The Haitian government as taken positive first steps in improving its economic policies.  Fundamental challenges remain.  The Government of Haiti must now take the steps needed to lay the foundations for sustained economic growth and improved living standards for its people.  Consistent with OAS Resolution 822, U.S. policy does not link economic and financial support for Haiti from the international financial institutions to resolution of Haiti?s political issues.  Rather, our objective is to encourage the Haitian government to take the economic policy actions needed to form the basis for effective engagement by the international financial institutions in support of economic development in Haiti.  The United States is committed to helping Haiti in this effort.

U.S. Humanitarian Assistance to Haiti

At the same time, the United States has continued to provide substantial humanitarian support to the Haitian people in recent years through periods of political turbulence.  Working through non-governmental organizations in order to avoid misuse of funds, the United States has delivered more than $120 million in humanitarian assistance over the last two years and remains Haiti?s largest donor.  The United States has provided more than $900 million in assistance since fiscal year 1995.   Between fiscal years 1995 and 2001, the U.S. provided 28 percent of total external assistance to Haiti, more than three times the second-largest bilateral contribution from Canada.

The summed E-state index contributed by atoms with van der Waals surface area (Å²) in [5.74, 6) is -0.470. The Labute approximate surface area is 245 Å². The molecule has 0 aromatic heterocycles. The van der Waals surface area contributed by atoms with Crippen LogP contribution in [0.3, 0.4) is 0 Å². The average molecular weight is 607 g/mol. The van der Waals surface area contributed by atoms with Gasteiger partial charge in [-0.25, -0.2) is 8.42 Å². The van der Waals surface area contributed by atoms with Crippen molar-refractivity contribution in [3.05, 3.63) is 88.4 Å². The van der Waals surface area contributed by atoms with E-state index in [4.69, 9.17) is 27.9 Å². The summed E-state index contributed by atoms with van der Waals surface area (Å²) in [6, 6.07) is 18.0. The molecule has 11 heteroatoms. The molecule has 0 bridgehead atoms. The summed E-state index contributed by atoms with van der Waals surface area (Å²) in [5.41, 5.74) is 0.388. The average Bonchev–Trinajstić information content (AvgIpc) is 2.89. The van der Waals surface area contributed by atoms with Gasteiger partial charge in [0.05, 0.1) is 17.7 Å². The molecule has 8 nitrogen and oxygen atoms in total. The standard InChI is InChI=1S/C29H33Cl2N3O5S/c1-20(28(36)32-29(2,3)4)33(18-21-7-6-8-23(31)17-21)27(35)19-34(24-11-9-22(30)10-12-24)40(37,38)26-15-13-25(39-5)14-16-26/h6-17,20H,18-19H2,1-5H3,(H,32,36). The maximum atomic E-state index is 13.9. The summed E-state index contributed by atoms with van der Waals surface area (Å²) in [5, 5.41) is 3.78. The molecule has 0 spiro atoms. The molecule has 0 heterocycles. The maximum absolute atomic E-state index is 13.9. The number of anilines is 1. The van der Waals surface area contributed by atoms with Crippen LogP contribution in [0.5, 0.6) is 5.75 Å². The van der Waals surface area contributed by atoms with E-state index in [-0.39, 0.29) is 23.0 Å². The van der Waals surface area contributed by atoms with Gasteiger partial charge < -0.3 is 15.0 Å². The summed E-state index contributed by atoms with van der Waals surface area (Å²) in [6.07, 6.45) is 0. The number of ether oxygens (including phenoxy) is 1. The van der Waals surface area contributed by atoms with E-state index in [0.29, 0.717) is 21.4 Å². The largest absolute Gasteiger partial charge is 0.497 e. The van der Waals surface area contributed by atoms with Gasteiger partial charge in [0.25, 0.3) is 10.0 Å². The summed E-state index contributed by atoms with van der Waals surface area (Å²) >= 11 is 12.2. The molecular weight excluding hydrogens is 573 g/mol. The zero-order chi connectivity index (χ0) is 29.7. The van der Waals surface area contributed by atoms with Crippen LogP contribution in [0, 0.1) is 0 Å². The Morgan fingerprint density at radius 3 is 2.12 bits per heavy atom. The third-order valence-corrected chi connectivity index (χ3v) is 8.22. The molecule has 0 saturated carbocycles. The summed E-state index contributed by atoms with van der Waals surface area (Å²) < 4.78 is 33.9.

U.S. humanitarian assistance efforts are geared toward alleviating the dire conditions experienced by the Haitian people.  In the past year the United States delivered more than $3 million in emergency assistance to respond to communities affected by droughts and flooding.  U.S.-backed health projects provide maternal and child health services, child immunizations, and assistance in the prevention of HIV/AIDS, including expansion of a voluntary counseling and testing network to prevent mother-to-child transmission of HIV.  The U.S.-supported network reaches approximately 2.7 million Haitians.

Haiti is one of two Caribbean countries eligible for assistance to fight HIV/AIDS, malaria, and tuberculosis under the President?s Emergency Initiative, as embodied in the recently passed HIV/AIDS authorization legislation?this assistance will supplement the funds provided to Haiti from the Global Fund to Fight AIDS, Tuberculosis & Malaria.

Next Steps

 The United States will continue to work closely with Haiti and other key players to help the Government of Haiti lay the basis for economic growth and poverty reduction.  Agreement on an IMF Staff Monitored Program and the expected resumption of IDB assistance signal progress in breaking the logjam in relations with the international financial institutions created by Haiti?s overdue payments.  With arrears cleared at the IDB, concrete backing for development efforts can now move forward.

We will work hard with Haiti?s government to maintain this positive momentum.  The pace of re-engagement with the international financial institutions is largely in the Haitian government?s hands.  For our part, we will work to ensure that the international community provides maximum incentives for rapid policy progress in Haiti.